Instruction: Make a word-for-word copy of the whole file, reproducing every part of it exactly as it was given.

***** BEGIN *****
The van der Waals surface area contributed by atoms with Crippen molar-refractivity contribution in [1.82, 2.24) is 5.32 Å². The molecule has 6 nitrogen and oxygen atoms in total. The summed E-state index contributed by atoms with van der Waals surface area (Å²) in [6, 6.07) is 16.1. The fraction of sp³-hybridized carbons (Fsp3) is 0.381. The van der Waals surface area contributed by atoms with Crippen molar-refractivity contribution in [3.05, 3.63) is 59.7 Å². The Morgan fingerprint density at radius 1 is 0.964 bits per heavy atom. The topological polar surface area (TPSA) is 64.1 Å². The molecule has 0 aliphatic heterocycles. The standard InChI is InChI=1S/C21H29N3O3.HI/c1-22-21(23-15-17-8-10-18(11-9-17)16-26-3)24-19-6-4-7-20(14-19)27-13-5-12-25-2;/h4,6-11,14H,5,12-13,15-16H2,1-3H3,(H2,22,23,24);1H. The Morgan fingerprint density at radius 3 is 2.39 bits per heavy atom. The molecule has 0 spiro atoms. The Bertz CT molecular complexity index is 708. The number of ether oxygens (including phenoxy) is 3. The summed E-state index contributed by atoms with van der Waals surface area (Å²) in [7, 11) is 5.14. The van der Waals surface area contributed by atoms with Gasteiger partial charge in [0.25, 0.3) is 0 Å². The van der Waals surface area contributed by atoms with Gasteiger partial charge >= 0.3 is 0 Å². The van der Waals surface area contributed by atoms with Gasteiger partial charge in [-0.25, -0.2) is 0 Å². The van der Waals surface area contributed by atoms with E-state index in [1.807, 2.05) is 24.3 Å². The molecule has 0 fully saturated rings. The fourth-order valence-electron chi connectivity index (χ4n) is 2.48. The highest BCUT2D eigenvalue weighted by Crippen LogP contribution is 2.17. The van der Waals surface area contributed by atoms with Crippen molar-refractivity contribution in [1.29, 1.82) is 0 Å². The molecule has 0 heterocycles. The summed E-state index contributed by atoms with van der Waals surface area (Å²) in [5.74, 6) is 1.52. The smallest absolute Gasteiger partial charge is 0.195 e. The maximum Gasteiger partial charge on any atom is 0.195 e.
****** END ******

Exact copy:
The van der Waals surface area contributed by atoms with Crippen molar-refractivity contribution in [1.82, 2.24) is 5.32 Å². The molecule has 6 nitrogen and oxygen atoms in total. The summed E-state index contributed by atoms with van der Waals surface area (Å²) in [6, 6.07) is 16.1. The fraction of sp³-hybridized carbons (Fsp3) is 0.381. The van der Waals surface area contributed by atoms with Crippen molar-refractivity contribution in [3.05, 3.63) is 59.7 Å². The Morgan fingerprint density at radius 1 is 0.964 bits per heavy atom. The topological polar surface area (TPSA) is 64.1 Å². The molecule has 0 aliphatic heterocycles. The standard InChI is InChI=1S/C21H29N3O3.HI/c1-22-21(23-15-17-8-10-18(11-9-17)16-26-3)24-19-6-4-7-20(14-19)27-13-5-12-25-2;/h4,6-11,14H,5,12-13,15-16H2,1-3H3,(H2,22,23,24);1H. The Morgan fingerprint density at radius 3 is 2.39 bits per heavy atom. The molecule has 0 spiro atoms. The Bertz CT molecular complexity index is 708. The number of ether oxygens (including phenoxy) is 3. The summed E-state index contributed by atoms with van der Waals surface area (Å²) in [7, 11) is 5.14. The van der Waals surface area contributed by atoms with Gasteiger partial charge in [0.25, 0.3) is 0 Å². The van der Waals surface area contributed by atoms with Gasteiger partial charge >= 0.3 is 0 Å². The van der Waals surface area contributed by atoms with Gasteiger partial charge in [-0.25, -0.2) is 0 Å². The van der Waals surface area contributed by atoms with E-state index in [1.807, 2.05) is 24.3 Å². The molecule has 0 fully saturated rings. The fourth-order valence-electron chi connectivity index (χ4n) is 2.48. The highest BCUT2D eigenvalue weighted by Crippen LogP contribution is 2.17. The van der Waals surface area contributed by atoms with Crippen molar-refractivity contribution in [1.29, 1.82) is 0 Å². The molecule has 0 heterocycles. The summed E-state index contributed by atoms with van der Waals surface area (Å²) in [5.74, 6) is 1.52. The smallest absolute Gasteiger partial charge is 0.195 e. The maximum Gasteiger partial charge on any atom is 0.195 e.